Setting multiple UIDs?

Can you set multiple UIDs for a user with YAST User Administration?
If so how? My Google search was not rewarding.

What do you mean with “multiple UIDs for a user”?

You define a user (the personality that can login, not the physical person) in the system (using YaST or other means) with a UID (that is a number, often from 1000 upwards to destinguish the from so called “system users”). THat UID has a easy to remember (for human beings) name attached to it: the username.

So when you mean with “user” in your question “username”, the the answer is: you can’t. Because there is a one to one relation between username and UID.

When you mean with “user”, a person, then the answer is of course yes, because the system has no knowledge about physical persons, it only knows users by username/UID.
And of course this last way of working on a multi user system as Linux, is rather normal. On many (specialy home) systems it is the same physical person that hs at least two users: one “normal” and root. I have three or four “normal” ones on my system. Very good to keep different roles you have (like chairman of the local sportsclub on one side, your daily self with your banking, personal mails, etc. on the other side), apart.

Maybe you should explain a bit more on what you want to achieve.

I have files owned by UID 500 on my system.
That was a carry over from a very long time ago.
In the past I’ve just changed my user id to 500. 500 was from way back when I ran Mandriva which later Mandrake and before I converted to openSUSE around 10.2 and kept the UID 500.
This time on a clean install of 12.3 I didn’t do that. User id 1000 is the default starting point for openSUSE.
I can not write to those folders ( many, many directories and files across several terabytes of hard drives both internal and external ) and I have had no success on several drives sub directories with the method I am using.
Trying to change the properties of those drives to reflect that I am the owner of the directories and files. I am not good at the CLI and I stay away from that and use Konqueror and the properties dialog from kdesu konqeror so I have elevated permission to change ownership ect.

So it would be simpler if I had both UIDs 1000 and 500 at the same time.

I need write access to this stuff.


# cd top-directory
# chown -R flamebait .

This recursively changes ownership down the directory tree.

Note: that is intended to refer to the top directory of the disk or hierarchy you are talking about. DO NOT do this in the root directory of your current install.

On Tue, 21 May 2013 16:26:02 +0000, FlameBait wrote:

> I have files owned by UID 500 on my system.
> That was a carry over from a very long time ago.
> In the past I’ve just changed my user id to 500. 500 was from way back
> when I ran Mandriva which later Mandrake and before I converted to
> openSUSE around 10.2 and kept the UID 500.
> This time on a clean install of 12.3 I didn’t do that. User id 1000 is
> the default starting point for openSUSE.
> I can not write to those folders ( many, many directories and files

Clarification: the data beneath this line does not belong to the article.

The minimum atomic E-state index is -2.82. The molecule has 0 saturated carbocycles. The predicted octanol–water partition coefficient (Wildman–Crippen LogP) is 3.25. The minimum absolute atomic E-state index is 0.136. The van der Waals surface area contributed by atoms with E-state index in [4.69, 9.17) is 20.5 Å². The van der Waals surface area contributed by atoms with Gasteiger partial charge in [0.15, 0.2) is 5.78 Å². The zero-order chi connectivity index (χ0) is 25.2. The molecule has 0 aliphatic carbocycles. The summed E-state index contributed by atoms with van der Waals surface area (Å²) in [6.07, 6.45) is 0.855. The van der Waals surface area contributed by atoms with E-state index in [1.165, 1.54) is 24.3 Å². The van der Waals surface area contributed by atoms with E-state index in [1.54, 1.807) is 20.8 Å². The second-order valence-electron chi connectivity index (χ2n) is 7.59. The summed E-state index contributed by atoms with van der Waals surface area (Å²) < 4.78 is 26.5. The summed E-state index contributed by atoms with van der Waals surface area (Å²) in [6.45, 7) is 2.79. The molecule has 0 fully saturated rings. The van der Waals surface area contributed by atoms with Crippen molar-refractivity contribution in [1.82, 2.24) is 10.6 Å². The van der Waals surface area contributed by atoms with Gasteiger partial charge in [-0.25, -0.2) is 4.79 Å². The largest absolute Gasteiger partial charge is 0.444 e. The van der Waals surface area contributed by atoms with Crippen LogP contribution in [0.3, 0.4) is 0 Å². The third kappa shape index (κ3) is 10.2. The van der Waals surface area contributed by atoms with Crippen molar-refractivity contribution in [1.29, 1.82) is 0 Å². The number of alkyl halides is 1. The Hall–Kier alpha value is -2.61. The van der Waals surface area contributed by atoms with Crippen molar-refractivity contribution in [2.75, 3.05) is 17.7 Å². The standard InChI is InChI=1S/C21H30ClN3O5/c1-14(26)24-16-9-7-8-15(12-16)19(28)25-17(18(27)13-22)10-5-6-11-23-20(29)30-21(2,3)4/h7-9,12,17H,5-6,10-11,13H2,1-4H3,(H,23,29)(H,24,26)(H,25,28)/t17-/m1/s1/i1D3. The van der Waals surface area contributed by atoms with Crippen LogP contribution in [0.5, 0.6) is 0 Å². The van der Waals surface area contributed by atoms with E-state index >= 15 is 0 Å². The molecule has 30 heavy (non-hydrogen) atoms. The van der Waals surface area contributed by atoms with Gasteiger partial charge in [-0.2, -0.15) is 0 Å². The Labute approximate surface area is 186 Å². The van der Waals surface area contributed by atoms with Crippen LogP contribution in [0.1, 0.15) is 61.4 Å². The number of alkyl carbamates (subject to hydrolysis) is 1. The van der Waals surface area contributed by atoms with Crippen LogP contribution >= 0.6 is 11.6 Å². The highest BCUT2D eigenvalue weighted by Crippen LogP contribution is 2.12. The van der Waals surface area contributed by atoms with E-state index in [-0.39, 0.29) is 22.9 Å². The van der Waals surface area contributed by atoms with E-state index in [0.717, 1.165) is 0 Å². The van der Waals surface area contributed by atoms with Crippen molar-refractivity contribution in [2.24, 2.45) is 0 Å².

> across several terabytes of hard drives both internal and external ) and
> I have had no success on several drives sub directories with the method
> I am using.
> Trying to change the properties of those drives to reflect that I am the
> owner of the directories and files. I am not good at the CLI and I stay
> away from that and use Konqueror and the properties dialog from kdesu
> konqeror so I have elevated permission to change ownership ect.
>
> So it would be simpler if I had both UIDs 1000 and 500 at the same time.
>
> I need write access to this stuff.

You can’t have multiple UIDs. Users in Linux have one UID.

You need to change the ownership on the files. The easiest way to do this
is the CLI:

chown -R [user]:[group] .

From the directory that’s the root of the files to change. Specify your
username for [user] and “users” for [group]. You’ll have to do this as
root.

Jim

Jim Henderson
openSUSE Forums Administrator
Forum Use Terms & Conditions at http://tinyurl.com/openSUSE-T-C

Wouldn’t it be better to solve this once and for all? IMHO you must make 1000 the owner of those files, then all is settled. I do not know what the group is that owns those files, when it is not the same as the group 1000 belongs to, change that also (by default the group users is used by openSUSE, thus I will use that in my example).

Best is to “become root”

henk@boven:~> su -
Password:

(mind the -)
Then change your working directory to the place where those file are:

cd /place/wwhere/the/files/are/

Check if you are at that place (not long ago someone was ssloppy with doing something like this and borked his system).

chown -R flaimbait:users *

I assume that you can fill in the correct names. If in doubt, ask here ((and do not forget to add listings then like ls -l of the place where those files start in the tree).
When ready

exit

and let flaimbait/1000 check if he can use them now.

Will that command reach into all subdirectories as well?

Yes. That’s the “-R” option (recursively descend into directories).

OK
Thanks to all.

I’ve got all the directories and files on all the drives ownership change to the default flamebait users now.
Problem solved.

When we provide you with commands, those are allways suggestions. You should try to find out what they do to protect your system against errors made by people:

man chown

And of course you shouls learn from it :wink: